PLUM – Attorneys for a retirement development asked the Court of Common Pleas of Allegheny County on Oct. 9 to dismiss the facility from a lawsuit seeking damages for flood damage to a man’s property, because the plaintiff has allegedly failed to prove violation of the Pennsylvania Storm Water Management Act.
On Sept. 18, 2013, plaintiff Scott Hill granted to the community of Plum, a borough in Allegheny County, a storm (runoff) easement under his property. Plum engineers installed a sewer line within the easement and under the plaintiff’s property.
In the early part of 2016, neighbors of the plaintiff, Harry and Danielle Harris, developed their property, allegedly altering its normal storm water runoff ability. In addition, Longwood at Oakmont, a nearby retirement community, also altered and developed its property, allegedly diverting stormwater from its natural channel and unreasonably increasing the flow on the Harris property and onto the plaintiff’s property.
Storms that occurred in June 2016, August 2016, July 2017, February 2018 and July 2018 caused water to gush out from the sewer line onto the plaintiff’s property, causing flooding and water damage to the property and the plaintiff’s house.
Hill, who suffered damages in the amount of $10,500, brought suit against the defendants and the Borough of Plum.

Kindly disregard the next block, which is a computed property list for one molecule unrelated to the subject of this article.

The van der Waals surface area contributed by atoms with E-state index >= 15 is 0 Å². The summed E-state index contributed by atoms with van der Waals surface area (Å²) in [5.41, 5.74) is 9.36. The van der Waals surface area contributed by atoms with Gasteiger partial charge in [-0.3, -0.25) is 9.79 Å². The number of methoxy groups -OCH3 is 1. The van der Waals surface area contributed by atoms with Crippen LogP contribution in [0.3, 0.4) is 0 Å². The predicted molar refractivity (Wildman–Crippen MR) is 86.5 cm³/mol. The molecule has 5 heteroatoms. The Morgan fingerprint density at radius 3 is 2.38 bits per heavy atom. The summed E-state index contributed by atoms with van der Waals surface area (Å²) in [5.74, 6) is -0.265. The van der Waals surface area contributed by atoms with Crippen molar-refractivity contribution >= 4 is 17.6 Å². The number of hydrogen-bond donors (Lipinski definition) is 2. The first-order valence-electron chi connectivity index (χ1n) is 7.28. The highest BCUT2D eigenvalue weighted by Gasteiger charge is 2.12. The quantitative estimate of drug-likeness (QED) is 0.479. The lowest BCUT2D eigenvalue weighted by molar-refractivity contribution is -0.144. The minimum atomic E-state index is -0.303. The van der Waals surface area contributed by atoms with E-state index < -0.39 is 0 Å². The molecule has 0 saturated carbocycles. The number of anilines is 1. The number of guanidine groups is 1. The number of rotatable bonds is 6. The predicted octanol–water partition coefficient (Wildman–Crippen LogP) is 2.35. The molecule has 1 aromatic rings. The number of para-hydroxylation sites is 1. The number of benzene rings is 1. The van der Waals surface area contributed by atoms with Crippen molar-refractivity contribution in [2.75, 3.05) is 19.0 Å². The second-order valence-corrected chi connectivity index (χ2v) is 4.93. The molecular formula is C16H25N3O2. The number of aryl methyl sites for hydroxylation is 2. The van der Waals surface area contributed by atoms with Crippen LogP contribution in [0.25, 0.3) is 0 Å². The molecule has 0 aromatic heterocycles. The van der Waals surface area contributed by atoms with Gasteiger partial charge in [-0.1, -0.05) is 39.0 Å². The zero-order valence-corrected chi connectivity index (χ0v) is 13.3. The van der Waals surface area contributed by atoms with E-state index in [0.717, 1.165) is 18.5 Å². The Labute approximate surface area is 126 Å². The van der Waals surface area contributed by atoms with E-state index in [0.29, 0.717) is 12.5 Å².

The suit contended that officials of Plum should have known that storm water runoff would cause water to gush out from the community’s inadequate sewer line and that a line of adequate size should have been installed.
In June, Hill asked the court to order the Harris couple and Plum to take corrective actions to prevent further stormwater runoff damage and to award him $10,500 in compensation. In July, in an amended complaint, Longwood at Oakmont was added as a defendant to the original lawsuit filed against Harris and the Borough of Plum.
The court document noted that Hill’s sole cause of action against Longwood was his allegation against the retirement community of violating Pennsylvania's Storm Water Management Act.
However, defense attorneys contended that Hill had failed to prove a violation of the act because it required an allegation the defendant had violated a “watershed storm water plan.”
The plaintiff had made no such allegation in his second amended complaint.
“Unless the plaintiff can point to a specific statute, plan or regulation that Longwood violated; the plaintiff’s cause of action should be dismissed,” attorneys for Longwood contended.
The court was asked to require Hill to identify a specific act or omission from Longwood that caused storm damage to his property and, if he could not, dismiss the action against Longwood.
As a result of not being able to identify a specific cause, the court brief noted the complaint was not specific enough to allow Longwood to prepare a defense against it. The alternative, the document said, was for Longwood to do an exhaustive engineering audit of each phase of development on its property to show that none of its activities had caused the flooding, would be unwarranted and disproportionate to the claims made.
“How can Longwood be expected to procure an expert report to refute the plaintiff’s allegations when the plaintiff does not identify the event giving rise to his claims?” defense attorneys noted.
They asked the court to dismiss Longwood from damages and require the plaintiff to make a third amended complaint in which he identified the specific development work that caused the damage, and the provisions of the Pennsylvania Storm Water Management Act allegedly violated.